- Published: December 31, 2021
- Updated: December 31, 2021
- University / College: City, University of London
- Level: Masters
- Language: English
- Downloads: 9
J. M. SMUCKER PATENT RIGHT CASE STUDY Affiliate) J. M. Smucker is a USA based company and deals with processing of various products natural peanut butter, fruit spreads, beverages, shortening, ice cream toppings and Jelly sandwich. The company has a patent right for the production and sale of peanuts butter and jelly sandwich. J. M. Smucker petitioned the court to prevent Albie’s foods, which also manufactures and sells their sandwich to school going children. The aim of the J. M. Smucker was to acquire an absolute right to manufacture and sell Uncrustables, which they claimed that they used a unique production method that required protection by the law. According to this company, their peanuts butter and jelly pockets are enclosed using crimping method and they do not include the outer hard part of the bread. However, the U. S. Patent and Trademark office rejected the company’s request by claiming that the same method was being for making pie crust, which has been use since 1980s.
The Smucker’s argument is unjustifiable because they bought the idea from other people and other producers of similar products had already established their companies in the same industry. According to Greenhalgh & Rogers, (2010), since the company already has an exclusive authority to produce peanut butter and Jelly sandwich, it would be unfair for them to protect the method they use to produce their own products.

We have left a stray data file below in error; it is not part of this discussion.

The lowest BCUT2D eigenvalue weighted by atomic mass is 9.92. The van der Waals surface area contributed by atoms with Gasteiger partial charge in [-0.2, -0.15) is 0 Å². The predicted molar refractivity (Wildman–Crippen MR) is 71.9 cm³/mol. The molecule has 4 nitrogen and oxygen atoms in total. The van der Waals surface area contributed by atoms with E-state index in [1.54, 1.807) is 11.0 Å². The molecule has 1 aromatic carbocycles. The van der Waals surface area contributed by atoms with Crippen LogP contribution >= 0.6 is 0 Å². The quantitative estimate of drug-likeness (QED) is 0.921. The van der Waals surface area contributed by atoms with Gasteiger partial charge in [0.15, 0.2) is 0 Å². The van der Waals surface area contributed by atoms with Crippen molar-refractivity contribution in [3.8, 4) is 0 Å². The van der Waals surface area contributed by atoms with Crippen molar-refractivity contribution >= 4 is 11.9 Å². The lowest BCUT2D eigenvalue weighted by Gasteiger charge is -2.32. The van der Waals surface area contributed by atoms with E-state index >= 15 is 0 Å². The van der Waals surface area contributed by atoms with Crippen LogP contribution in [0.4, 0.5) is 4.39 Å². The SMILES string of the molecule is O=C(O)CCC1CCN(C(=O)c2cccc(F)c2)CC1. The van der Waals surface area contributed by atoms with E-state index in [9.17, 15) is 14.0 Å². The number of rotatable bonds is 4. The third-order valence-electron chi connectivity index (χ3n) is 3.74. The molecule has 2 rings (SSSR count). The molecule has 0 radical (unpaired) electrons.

The U. S. patent system claims that granting Smucker company absolute right to process and sell the Uncrustables will disadvantage the buyers because it will create monopoly in the sale of those products (Matthew, 2011). This is true because these are essential commodities and Smucker already has patent for production of peanut butter and jelly sandwich. By limiting the processes used in manufacturing will discourage other interested investors from exploiting the available opportunities in the market.
According to those who were in favor of Smucker idea to acquire protection against duplication of the production of Uncrustables, excusive right encourages inventions and economic advancement. This is because it offers incentives to those people with unique ideas. However, the patenting department f United States claimed that most of the ideas are not inventive but just modifications of the existing ideas (Matthew, 2011). It is obvious that even the J. M. Smucker had purchased the idea from Len Kretchman and David Geske who were the initial owners of the invention. Therefore, this argument is somewhat invalid because such a move will limit economic advancement.
According to the court rulings, J. M. Smucker was denied the right of production of Uncrustables and prevention of Albie’s foods from selling their peanuts to students. The court claimed that issuing of patent right to Smucker would be unfair because it would bar others who are in the same business to continue with their activities (Greenhalgh & Rogers, 2010). Therefore, they did not succeed in what they had applied for since their claim was considered invalid.
In conclusion, the J. M. Smucker Company did not have exclusive power over the production of Uncrustables because the same method was already in use by other producers. Though protection of the genuine idea encourages economic advancement by motivating more investors, it also encourages consumer mistreatment by the producers by limiting competition. Rivalry among the producers results to products of superior quality and fair prices.
Greenhalgh, C. & Rogers, M. (2010). Innovation, Intellectual Property and Economic Growth. Princeton University, Press Princeton, NJ
Matthew, C. W. (2011). Patent Law as an Incentive to Innovate Not Donate: The Role of the U. S. Patent System in Regulating Ownership of Human Tissue: Journal of Corporation Law, Vol. 36, No. 2